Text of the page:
Watching it now, the original Star Trek maybe full of creaky sets and suspect acting but the show was bold, colourful and slathered in '60s sci-fi innovation. The first series is superb, with perhaps the greatest-ever TV double act: Kirk is all bluster and pomp, Spock is cool, calm and authoritative.

Unlike the original series, the Next Generation took a few seasons to get things right but it still fantastic viewing. When it comes to TV and movies, the '80s is the nostalgia decade of the moment. Whether it's Jeff Nichols' Midnight Special that plays like a Steven Spielberg film, if Spielberg still made films like he did in the Eighties, or The Goldbergs and Red Oaks mining the decade for laughs, filmmakers can't get enough of the shell suits and Sony Walkmans. Stranger Things is another brilliant homage to this era.

Leaning heavily on Spielberg, John Carpenter and Stephen King the story revolves around a small town, a group of friends, a missing person and a dodgy science lab.

Writing anything else would give away the myriad twists in a show that is full of brilliant creepy fun. Is The Crown Netflix's crowning glory? Not quite, but it is a sumptuous look at one of the world's most famous families: Which means there's enough pomp and ceremony to keep those pining for a Downton Abbey replacement happy.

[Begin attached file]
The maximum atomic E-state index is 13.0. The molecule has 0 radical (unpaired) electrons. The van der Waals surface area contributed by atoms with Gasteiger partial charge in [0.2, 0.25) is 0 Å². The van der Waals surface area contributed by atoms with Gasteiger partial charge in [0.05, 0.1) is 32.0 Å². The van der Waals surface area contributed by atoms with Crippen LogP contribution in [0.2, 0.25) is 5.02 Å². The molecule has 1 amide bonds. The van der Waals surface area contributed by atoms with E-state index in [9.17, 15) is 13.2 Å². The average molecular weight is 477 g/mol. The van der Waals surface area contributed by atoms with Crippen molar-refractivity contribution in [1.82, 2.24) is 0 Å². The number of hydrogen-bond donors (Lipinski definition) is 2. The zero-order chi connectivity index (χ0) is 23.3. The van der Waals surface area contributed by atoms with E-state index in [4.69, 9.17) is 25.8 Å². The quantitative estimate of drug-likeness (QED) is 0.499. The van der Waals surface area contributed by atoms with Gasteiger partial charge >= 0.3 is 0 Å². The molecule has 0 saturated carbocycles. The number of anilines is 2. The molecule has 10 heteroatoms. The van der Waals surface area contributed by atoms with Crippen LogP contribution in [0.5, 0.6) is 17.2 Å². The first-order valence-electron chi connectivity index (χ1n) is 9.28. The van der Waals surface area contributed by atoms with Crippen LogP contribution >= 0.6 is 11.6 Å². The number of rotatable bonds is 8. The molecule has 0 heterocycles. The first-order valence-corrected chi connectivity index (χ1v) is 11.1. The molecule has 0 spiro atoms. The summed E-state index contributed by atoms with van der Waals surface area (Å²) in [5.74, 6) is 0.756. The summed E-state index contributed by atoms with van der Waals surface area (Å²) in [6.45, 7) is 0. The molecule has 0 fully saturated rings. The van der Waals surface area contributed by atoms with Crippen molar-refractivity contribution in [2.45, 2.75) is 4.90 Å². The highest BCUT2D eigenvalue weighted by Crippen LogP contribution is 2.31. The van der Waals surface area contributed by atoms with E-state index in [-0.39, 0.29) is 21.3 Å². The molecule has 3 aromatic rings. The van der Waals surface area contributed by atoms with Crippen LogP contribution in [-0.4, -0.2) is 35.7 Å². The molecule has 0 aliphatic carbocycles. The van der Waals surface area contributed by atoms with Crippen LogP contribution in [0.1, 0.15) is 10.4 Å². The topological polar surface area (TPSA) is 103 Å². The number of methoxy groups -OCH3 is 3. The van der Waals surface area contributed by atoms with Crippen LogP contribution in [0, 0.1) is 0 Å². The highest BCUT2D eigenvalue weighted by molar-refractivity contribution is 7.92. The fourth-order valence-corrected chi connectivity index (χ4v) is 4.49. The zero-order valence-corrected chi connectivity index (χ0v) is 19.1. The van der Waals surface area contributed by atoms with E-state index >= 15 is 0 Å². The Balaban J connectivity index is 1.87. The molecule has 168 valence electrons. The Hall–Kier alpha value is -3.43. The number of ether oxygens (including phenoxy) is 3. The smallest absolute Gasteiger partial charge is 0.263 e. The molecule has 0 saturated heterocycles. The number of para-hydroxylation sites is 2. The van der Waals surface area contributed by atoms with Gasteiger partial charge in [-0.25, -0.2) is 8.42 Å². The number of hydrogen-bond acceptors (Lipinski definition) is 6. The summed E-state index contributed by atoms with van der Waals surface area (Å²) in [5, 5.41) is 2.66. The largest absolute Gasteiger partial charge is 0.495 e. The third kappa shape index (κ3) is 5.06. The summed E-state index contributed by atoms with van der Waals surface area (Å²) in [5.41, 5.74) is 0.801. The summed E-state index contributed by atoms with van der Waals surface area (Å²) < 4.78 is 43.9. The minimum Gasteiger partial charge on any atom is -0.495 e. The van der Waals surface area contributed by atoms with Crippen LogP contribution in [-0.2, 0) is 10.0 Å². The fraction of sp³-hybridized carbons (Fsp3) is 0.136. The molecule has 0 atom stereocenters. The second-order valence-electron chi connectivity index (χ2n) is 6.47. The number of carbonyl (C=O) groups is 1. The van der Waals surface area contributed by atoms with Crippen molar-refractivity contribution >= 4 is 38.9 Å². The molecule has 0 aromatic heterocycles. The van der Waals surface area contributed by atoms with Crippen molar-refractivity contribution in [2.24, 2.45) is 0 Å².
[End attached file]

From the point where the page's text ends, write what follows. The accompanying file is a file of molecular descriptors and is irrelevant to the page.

The second season continues to chart the queen's life, tracing major events from to We're ready for season 3, in which Olivia Colman takes over the lead role. Hosted by the infectiously upbeat Nicole Byer and suave French pastry chef Jaques Torres, this show is guaranteed to make you smile. August wasn't the most exciting month for Netflix, but it's heading back to school with a slew of teen dramas lined up for release in September, including the second season of American Vandal and the third season of Riverdale, plus season five of Bojack Horseman.

We have guides for those, too! Then this is your in-depth guide Want to know the worst movies on Netflix? You know what they say about the Spanish temperament? Imagine how much she probably hated herself the following morning, after having spent the night with this gel-haired Andalusian? This is fortunate for Rafa, who has decided he has fallen in love with the cute but seemingly humorless Amaia.

This film—which literally translates to Eight Basque Last Names , a common reality to people born in the Basque Country—is filled with typical stereotypes about the Andalusians and the Basques and their conflicting mentalities. I Give It a Year Year: The Incredible Jessica James Year: Williams is hilarious, which we all know from her time on The Daily Show.